Just before Melvin Harris died five days after Christmas, he lifted his arms and said, “Move over, Moochie,” as though speaking to his beloved wife, who died Nov. 6 last year.
He hadn’t spoken in days but in the end Harris, a longtime Wicomico County band teacher who was deeply admired by his students, reached for Clara Harris, his wife of 61 years, using her nickname.
“His heart was broken into a million pieces because of my mother being gone,” his oldest daughter, Denise Harris-Coe, said, explaining she had dementia and was in an assisted living facility. She died after suddenly going into cardiac arrest.
“My sister’s birthday was on Dec. 29. Just after midnight on the 30th he passed but he made it to my sister’s birthday. He was able to sing Happy Birthday, very low. We watched him take his last breath. He died peacefully. I know he is in heaven,” she said.
Not long after his death, his younger daughter, Belinda Harris, posted on Facebook, “He fought so hard to spend one last Christmas with us and wanted it to be as normal as possible, especially after losing my mom last month. He was my dad but he was also my best friend. When I was in the fifth grade, he made the decision to stop teaching at Bennett and started teaching elementary school band because he said, even though he loved it, he was unable to see his other children grow up. We were always together and those are the times I will cherish the most … I love you, Dad. Give Mom a hug for me,” she wrote.
Former students, sorry to hear of his passing, memorialized Harris as “an amazing teacher and beautiful soul” and a man who “had such a positive influence on so many people.”
So popular was the kind, accepting Mr. Harris, as generations of students called him, that his funeral service will be streamed. A public viewing will be on Friday, at Holloway Funeral Home, from 6 to 8 p.m. and the service will be at noon on Saturday.
At 91 years old, Harris was living alone and being looked after by caretakers, but Harris-Coe returned to Salisbury from her North Carolina home in September to stay with him.
“I came back because I felt something was not right. His health was failing. Dad had a major episode where one night he started vomiting blood. They found out he had bleeding ulcers and they treated him. Then they found out he had blood cancer and they treated that. He was given injections to extend his life. All during this same time he had congestive heart failure, kidney disease, all along, but that night he vomited I took him to the ER. I didn’t think he’d live through that, but he ended up going back to the hospital five more times. God kept him here for a good while. Finally, a month and half before he passed the doctor said, ‘Let’s bring in hospice. You can stay in your home.’ They didn’t give him a time frame, but we kept him comfortable and right after Christmas he died,” Harris-Coe said.
Born on June 17, 1930, in Elbert, W. Va., Harris, affectionately known as The Music Man, received a gift of a little toy trumpet when he was 4 years old and continued to be interested in the instrument. Eventually, he was given an authentic trumpet and encouraged by his father to learn to play. Through the years, that instrument became so dear to him that he asked his family to bury him with it.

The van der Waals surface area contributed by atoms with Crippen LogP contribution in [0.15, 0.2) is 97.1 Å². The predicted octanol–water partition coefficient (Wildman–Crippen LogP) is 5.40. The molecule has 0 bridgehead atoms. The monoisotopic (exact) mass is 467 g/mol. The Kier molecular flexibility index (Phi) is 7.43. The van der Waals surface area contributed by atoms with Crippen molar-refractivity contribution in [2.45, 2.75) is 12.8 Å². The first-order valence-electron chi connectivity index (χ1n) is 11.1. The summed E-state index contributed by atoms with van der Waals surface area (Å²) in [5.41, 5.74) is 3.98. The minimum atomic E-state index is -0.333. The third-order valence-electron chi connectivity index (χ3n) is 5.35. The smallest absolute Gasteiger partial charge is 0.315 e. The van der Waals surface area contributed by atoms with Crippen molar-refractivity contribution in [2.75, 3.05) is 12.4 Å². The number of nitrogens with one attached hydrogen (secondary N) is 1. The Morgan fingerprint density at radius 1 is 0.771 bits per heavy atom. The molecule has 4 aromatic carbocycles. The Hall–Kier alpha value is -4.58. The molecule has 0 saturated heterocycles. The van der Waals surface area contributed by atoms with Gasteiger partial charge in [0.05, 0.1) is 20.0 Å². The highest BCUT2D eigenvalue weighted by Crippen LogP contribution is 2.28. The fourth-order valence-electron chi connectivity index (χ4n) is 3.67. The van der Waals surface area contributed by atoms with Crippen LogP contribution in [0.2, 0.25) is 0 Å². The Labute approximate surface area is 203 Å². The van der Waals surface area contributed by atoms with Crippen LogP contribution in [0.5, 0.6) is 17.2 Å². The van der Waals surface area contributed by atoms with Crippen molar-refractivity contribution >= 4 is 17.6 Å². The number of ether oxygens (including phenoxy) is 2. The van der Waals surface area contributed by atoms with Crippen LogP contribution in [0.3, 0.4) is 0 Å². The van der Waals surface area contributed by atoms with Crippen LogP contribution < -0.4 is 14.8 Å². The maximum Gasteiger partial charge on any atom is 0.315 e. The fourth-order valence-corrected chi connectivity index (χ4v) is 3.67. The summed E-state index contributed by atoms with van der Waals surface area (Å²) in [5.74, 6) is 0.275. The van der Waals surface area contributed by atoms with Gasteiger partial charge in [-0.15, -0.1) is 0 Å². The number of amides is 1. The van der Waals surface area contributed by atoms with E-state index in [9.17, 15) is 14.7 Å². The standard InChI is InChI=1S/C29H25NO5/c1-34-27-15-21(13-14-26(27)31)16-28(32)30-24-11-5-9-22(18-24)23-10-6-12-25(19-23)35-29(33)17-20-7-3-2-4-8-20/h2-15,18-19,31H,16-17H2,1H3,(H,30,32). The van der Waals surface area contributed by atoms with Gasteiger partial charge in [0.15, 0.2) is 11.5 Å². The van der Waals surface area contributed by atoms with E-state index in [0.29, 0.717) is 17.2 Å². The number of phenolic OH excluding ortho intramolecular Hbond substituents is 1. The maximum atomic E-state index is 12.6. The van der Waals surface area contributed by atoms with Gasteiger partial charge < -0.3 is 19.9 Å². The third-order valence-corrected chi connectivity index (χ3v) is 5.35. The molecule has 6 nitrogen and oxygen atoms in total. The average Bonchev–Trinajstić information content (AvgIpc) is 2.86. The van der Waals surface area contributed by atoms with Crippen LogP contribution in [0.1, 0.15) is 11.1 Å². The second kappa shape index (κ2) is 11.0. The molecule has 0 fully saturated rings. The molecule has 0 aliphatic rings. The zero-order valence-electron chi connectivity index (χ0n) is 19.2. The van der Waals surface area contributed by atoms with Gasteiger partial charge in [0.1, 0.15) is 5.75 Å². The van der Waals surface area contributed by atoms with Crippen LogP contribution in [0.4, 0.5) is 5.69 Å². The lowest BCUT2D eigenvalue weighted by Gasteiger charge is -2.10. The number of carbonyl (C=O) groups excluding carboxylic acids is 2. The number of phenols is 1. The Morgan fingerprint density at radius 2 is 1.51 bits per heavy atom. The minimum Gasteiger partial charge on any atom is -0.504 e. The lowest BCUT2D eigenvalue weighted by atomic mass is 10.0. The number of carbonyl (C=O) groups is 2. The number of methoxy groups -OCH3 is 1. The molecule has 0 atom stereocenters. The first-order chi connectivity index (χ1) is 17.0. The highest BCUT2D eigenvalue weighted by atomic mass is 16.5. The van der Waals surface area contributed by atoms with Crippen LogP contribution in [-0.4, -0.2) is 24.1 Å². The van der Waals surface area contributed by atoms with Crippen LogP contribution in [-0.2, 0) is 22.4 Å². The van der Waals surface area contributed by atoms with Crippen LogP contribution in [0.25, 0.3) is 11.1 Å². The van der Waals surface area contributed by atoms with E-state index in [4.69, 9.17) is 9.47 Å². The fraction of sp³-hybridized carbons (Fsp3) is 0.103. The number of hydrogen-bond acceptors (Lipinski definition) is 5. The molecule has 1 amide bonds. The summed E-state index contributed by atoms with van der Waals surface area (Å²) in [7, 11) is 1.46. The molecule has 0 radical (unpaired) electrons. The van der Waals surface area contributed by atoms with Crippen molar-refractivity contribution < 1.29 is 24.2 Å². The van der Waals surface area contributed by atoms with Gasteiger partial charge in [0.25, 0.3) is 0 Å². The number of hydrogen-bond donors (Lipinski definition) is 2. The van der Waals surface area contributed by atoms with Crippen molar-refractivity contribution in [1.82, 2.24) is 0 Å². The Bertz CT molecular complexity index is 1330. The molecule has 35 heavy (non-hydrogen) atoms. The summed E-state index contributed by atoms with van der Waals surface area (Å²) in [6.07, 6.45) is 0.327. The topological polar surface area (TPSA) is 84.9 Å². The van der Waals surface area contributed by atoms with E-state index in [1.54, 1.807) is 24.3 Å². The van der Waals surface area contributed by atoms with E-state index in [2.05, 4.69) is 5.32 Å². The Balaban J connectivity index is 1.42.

“That’s what he wanted, so we’re going to put it in his coffin,” Harris-Coe said.
There were times when she and her sister were growing up that their father entertained them on that trumpet. Years later, when Harris-Coe’s son was a baby, he would play the theme from the TV show starring Barney, the purple dinosaur, as the boy drifted to sleep.
Harris, a strong proponent of integration, was band director at Salisbury High School, at the time attended only by African-American students. When he learned the African-American elementary and junior high schools did not have bands, he started teaching those students, too, Harris-Coe said.
After integration, when Bennett Junior High School opened, he accepted the band director position and spent most of his career there. He also volunteered as assistant band director at Wicomico Senior High School, directed and played in bands at the Salvation Army, his church and with the Salisbury Community Band.
Harris took his high school and junior high school bands to play at parades and football games experiences his students cherished, but Harris taught more than music. There were important lessons about acceptance, of remembering everyone is a member of the human race and nobody should be judged by ethnicity, disability or differences.
Students embraced his message of inclusion and, in 2015, celebrated when Lake Street was renamed for him. It is now Melvin Harris Way.
“My father treated everyone equally. He loved everybody. There was no division anywhere. He developed such a wonderful relationship with all his kids, black, white, Asian. His feeling that we are all part of the human race stuck with everybody,” Harris-Coe said, remembering how much she enjoyed spending time with him.
“My sister and I were Daddy’s girls. He would do anything in the world for us. He took me to Leonards Mill Pond. We did everything together. We went to the beach together, to ball games. We did everything. With my sister, who is 10 years younger than I am, Dad had retired but he continued to work as an assistant band director at Wi-Hi. She went to school there, so she and he spent a lot of time together. He went on band trips with them,” she recalled.
“So many of my dad’s students went on to be band directors or professional musicians. To this day they will share some of the things he taught them,” she said.
“My dad used to say, and it was the truth, music is like therapy. He always said music touches everybody. It makes you happy. It can bring light to your life. And that is so true.”